What Nomad Lions Can Teach Us About Growing Through Life

Written by on September 15, 2015 in Conscious Living, Conscious Parenting, Thrive with 2 Comments

By Omar Cherif
https://www.wildlife-pictures-online.com/lion-facts.htmlAt about two to three years of age, young lions are no longer tolerated by their family ― the pride. Their mothers are usually ready for their next litter of cubs, which often drives them out to become nomads. This mostly happens to young males, but it happens to females as well; if the pride is too large and has difficulty supporting itself, young females will also be driven to become nomads.


This driving out of young lions is vital to the survival of the pride. For females, it keeps the pride at a size that requires less support. For males, there are two other advantages. First, there is less competition for the prime male over mating in the pride. Second, it helps avoid incest. By leaving the pride, the young males will move to mate with other lionesses rather than those related to them, thus the gene pool is kept healthy.

Nomadic life usually consists of a period of scavenging and wandering over a large area until the young lion is ready to join another pride. For females, this means inclusion. They may be included in a new pride once they have come into estrus (in heat) and are mated by another male. For males, it means conquering; though their story is more dramatic.

After being kicked out, young male lions either roam alone or in small bands ― often with their brothers or cousins. At such age, their only option is to survive the unknown lands or perish. In fact, this is the time when most of them die; only about one in eight male lions make it to adulthood.

Those who do survive and find a new territory have to take over another pride. This means fighting with the resident males ― frequently to death. That's yet another evolutionary challenge for them to stay alive.

So when a male lion goes through all such troubles and finally makes it, he ends up by being a fit, strong, intelligent, and skilled leader. Only then is he ready and capable of having his own pride and protect it. Only then can he assume the role of The King Of The Jungle. This is how lions grow through life and become the majestic creatures they are.

The other, slightly darker side of the coin for evolution is that when males take over a new pride, they kill all the cubs. Not because they are heartless, ferocious monsters. But because as long as the cubs are alive, the mother will not be receptive to mating. The males care about passing on their genes and will not spend energy on cubs who are not biologically related to them. Lions do not play the step-father game. So killing the little ones in such cases is for the sake of evolution. It is known that 75 percent of lion cubs die at young age.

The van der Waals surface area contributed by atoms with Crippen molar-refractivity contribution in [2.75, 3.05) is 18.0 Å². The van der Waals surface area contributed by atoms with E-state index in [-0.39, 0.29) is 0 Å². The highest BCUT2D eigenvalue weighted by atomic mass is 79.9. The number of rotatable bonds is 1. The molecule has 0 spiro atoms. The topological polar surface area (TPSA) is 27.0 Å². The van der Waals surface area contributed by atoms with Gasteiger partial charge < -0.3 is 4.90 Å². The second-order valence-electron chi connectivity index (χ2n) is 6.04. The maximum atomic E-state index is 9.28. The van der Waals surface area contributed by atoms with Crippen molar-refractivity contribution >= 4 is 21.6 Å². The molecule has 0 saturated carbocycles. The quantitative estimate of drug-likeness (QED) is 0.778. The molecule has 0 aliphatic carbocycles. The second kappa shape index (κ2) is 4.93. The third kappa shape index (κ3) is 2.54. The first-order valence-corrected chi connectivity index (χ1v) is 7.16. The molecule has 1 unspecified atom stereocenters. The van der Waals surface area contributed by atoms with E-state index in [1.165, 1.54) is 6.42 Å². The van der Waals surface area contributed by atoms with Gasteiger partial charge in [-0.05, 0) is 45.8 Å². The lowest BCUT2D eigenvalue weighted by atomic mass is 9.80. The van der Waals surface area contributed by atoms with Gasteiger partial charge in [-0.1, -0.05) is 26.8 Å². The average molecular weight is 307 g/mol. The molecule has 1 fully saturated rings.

Note that lions are the only big cats to live in family units. This group social structure increases the chance for successful hunt and provides protection of cubs. All others big cats live solitary lives except when breeding or raising cubs.

saga of those young big cats, that I'm using here as allegory, deals with one of the main problems facing youth, which is never getting the chance to be nomad lions. They leave the pride ― the family home ― only to get married and to start a family of their own without exploring unknown territories or experiencing true independence.

This usually happens where young ones cannot afford to live by themselves or to travel away from their home towns. Others, can afford to get away but are possibly afraid to leave their comfort zone of familiarity, so they end up by settling for certainty; for the safety of the territories they already know. In the process, they usually lose their individuality and become another version of their parents.

A third group are those who have controlling parents who force them to stay with them as they grow up, either by threatening to cut them off or by using emotional blackmail. Yes, this still happens today…in the human world. And it's caused by the attachment of the parents to their offspring.

You see, unlike love, attachment is selfish. Many parents want the children to have the life they have imagined for them, which, oftentimes, contradicts what the children may have in mind. So they attempt to dominate and control them. This is a grave problem because the young ones grow up believing they are dependent on that control, and they likely end up being weak, unhappy adults.



About the Author:

Omar Cherif Omar Cherif is a trilingual writer and researcher, photographer and blogger with degrees in journalism, psychology, and philosophy. After working in the corporate world for ten years, he took writing as a vocation and is currently finalizing his first book about dreams, the subconscious mind and spirituality among other topics.

You can follow Omar on Facebook and One Lucky Soul and you can check his Photography here.

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  1. 142185056127579@facebook.com' Akram Fouladi says:

    Very interesting, thanks for sharing

  2. 1152775168070653@facebook.com' Kim Mie says:

    Interesting. Thank you!

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